UN recognition of Myanmar junta will undermine moral credibility of global body
Nine months ago Myanmar witnessed the end of what was still the beginning of a slow transition to democracy. Early on the morning of February 1, General Min Aung Hlaing and his fellow generals seized power in a well-orchestrated coup. Shortly after, the junta began to deploy a campaign of repression and violence. If history is any indicator of what to expect, the worst is yet to come.
As we prepare for this dangerous and uncertain future, United Nations diplomats are weighing a decision with massive implications for international action against the coup. The junta demands recognition as the official representative of Myanmar, despite its illegitimacy and crimes against its own people. The United States and China reportedly struck a deal that silenced Myanmar’s current representative Kyaw Moe Tun during high-level speeches in September at the United Nations General Assembly. However, the issue of military recognition seems far from settled. The United Nations body responsible for decisions on official representation, the Credentials Committee, is due to meet on December 1. The committee is made up of the United States, China and Russia as well as six other countries.
Here’s what we know: The Burmese people are tired of diplomatic compromises. They urge the UN to reject the military junta in all its forms. It is a regime that stole the general elections of November 2020 in which the National League for Democracy won a landslide crushing. His bloody and illegal reign should not be rewarded by human rights bodies like the United Nations.
For more than seven decades, the Burmese military has waged civil war in several ethnic states in the country, with human rights violations affecting ethnic people across the country. This includes widespread and systematic sexual violence against ethnic women, which constitutes crimes against humanity under international human rights law. In the case of the Rohingyas, this is proof of genocide.
The military uses rape and sexual violence as a weapon of war to demoralize and destroy ethnic communities. These crimes are more than isolated and random acts of rogue soldiers, and their widespread and systematic nature indicates a structural pattern. Impunity for these crimes is systematically entrenched, forcing ethnic women to live with their trauma and continue without justice, accountability, counseling or adequate resources. As a result of campaigns against ethnic groups, the number of internally displaced people and refugees continues to rise near the borders of Thailand, China and Bangladesh.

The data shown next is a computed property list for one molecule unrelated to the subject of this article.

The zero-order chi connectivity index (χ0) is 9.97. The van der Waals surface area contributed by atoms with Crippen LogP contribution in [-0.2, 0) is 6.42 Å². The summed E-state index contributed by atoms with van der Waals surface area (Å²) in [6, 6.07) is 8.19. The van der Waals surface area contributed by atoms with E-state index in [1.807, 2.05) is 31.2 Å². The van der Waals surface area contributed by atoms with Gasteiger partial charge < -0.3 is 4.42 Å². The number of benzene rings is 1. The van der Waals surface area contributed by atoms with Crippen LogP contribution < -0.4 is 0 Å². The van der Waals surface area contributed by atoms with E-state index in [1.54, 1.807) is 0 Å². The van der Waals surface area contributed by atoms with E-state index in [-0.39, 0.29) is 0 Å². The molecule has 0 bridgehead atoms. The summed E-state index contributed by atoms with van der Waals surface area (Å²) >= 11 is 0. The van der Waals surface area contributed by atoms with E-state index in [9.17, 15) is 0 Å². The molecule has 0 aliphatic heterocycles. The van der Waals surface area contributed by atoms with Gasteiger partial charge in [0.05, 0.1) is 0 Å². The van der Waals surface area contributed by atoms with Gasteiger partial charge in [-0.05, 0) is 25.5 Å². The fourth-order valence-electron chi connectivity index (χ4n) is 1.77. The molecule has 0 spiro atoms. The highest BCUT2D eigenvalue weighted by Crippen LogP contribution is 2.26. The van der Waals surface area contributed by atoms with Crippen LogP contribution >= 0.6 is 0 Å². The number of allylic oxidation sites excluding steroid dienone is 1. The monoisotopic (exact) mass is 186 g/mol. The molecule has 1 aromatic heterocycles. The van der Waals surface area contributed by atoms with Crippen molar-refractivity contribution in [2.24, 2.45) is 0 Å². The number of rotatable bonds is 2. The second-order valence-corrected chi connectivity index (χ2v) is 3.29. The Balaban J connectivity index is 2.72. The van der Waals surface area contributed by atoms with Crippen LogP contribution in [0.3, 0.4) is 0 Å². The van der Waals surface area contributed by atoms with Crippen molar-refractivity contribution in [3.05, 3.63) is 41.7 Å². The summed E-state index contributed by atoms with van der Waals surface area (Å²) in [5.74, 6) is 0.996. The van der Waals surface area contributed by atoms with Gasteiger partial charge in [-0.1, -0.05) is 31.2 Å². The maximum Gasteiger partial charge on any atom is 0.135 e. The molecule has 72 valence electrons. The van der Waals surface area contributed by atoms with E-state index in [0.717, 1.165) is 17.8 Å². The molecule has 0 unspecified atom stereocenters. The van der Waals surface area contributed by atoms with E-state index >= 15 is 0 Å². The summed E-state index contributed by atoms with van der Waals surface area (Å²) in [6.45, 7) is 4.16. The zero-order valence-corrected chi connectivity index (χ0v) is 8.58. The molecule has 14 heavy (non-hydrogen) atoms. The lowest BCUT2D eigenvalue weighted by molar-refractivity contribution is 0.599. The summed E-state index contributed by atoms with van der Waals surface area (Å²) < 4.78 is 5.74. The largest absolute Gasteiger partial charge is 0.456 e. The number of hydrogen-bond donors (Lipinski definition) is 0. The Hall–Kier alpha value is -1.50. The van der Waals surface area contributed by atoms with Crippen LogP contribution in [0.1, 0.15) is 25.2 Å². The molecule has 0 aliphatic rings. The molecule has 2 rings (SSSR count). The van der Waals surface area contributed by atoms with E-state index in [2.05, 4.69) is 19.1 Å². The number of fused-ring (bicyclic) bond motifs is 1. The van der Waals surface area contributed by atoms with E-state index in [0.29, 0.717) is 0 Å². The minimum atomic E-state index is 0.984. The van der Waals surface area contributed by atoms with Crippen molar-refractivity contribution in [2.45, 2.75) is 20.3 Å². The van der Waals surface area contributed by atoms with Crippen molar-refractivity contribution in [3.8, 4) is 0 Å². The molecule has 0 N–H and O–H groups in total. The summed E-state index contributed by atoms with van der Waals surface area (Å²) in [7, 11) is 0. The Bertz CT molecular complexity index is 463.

Since the February coup, more than 1,158 innocent civilians, including at least 82 women, have been killed. To further crush the resistance, the junta began to expand its military operations into ethnic areas, where conflict has raged for decades. The resumption of fighting caused a real humanitarian catastrophe. In Karenni state, the military opened fire on an aid vehicle carrying food and medicine for the displaced. Faced with food and medicine shortages, internally displaced people in Karenni and Chin states asked for help from volunteers. In one case, the junta intercepted and arrested a volunteer before destroying a shipment of food and medicine. With no other option, people flock to the refugee camps, where diarrhea and malaria are rampant.
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It is estimated that at least three million people in Myanmar are in need of critical support, including shelter, food, health care and protection from violence. Without an adequate response that holds the junta accountable for blocking aid routes and destroying donated materials, the livelihoods of the most vulnerable will worsen.
There are terrifying reports of women arrested by the military and subjected to excruciating sexual assault, torture and other physical and verbal abuse. Security forces also coerced women into having sex in exchange for removing their names from warrant lists. Many women who actively resist the military have been killed as punishment for their work. Women and young people have also committed suicide to avoid arrest because of the likelihood of being tortured during interrogation.
If direct military abuse weren’t enough, a third wave of Covid-19 began to ravage the country soon after the coup. When the military took power, they also seized Covid vaccines. Evidence continues to mount that the military is arming the pandemic to advance the goal of eliminating peaceful protectors. The junta recently blocked an international plan to administer vaccines to civilians through civil society and ethnic health organizations.
In the months following the coup, the UN condemned the junta’s use of lethal force. He also echoed support for an immediate end to arms sales in Myanmar and called for a process of reconciliation. But these efforts are not enough to ensure that the junta ends its war against its own people and is held accountable.
If the UN Credentials Committee formally recognized the junta, however, it would risk irreversible damage to the concerted cause of peace and justice by the people of Myanmar. More importantly, it would destroy the moral conscience of the United Nations in the eyes of the people. Worse, it would signal to the junta that it is untouchable. The committee must do the right thing or risk further eroding the human rights situation on the ground.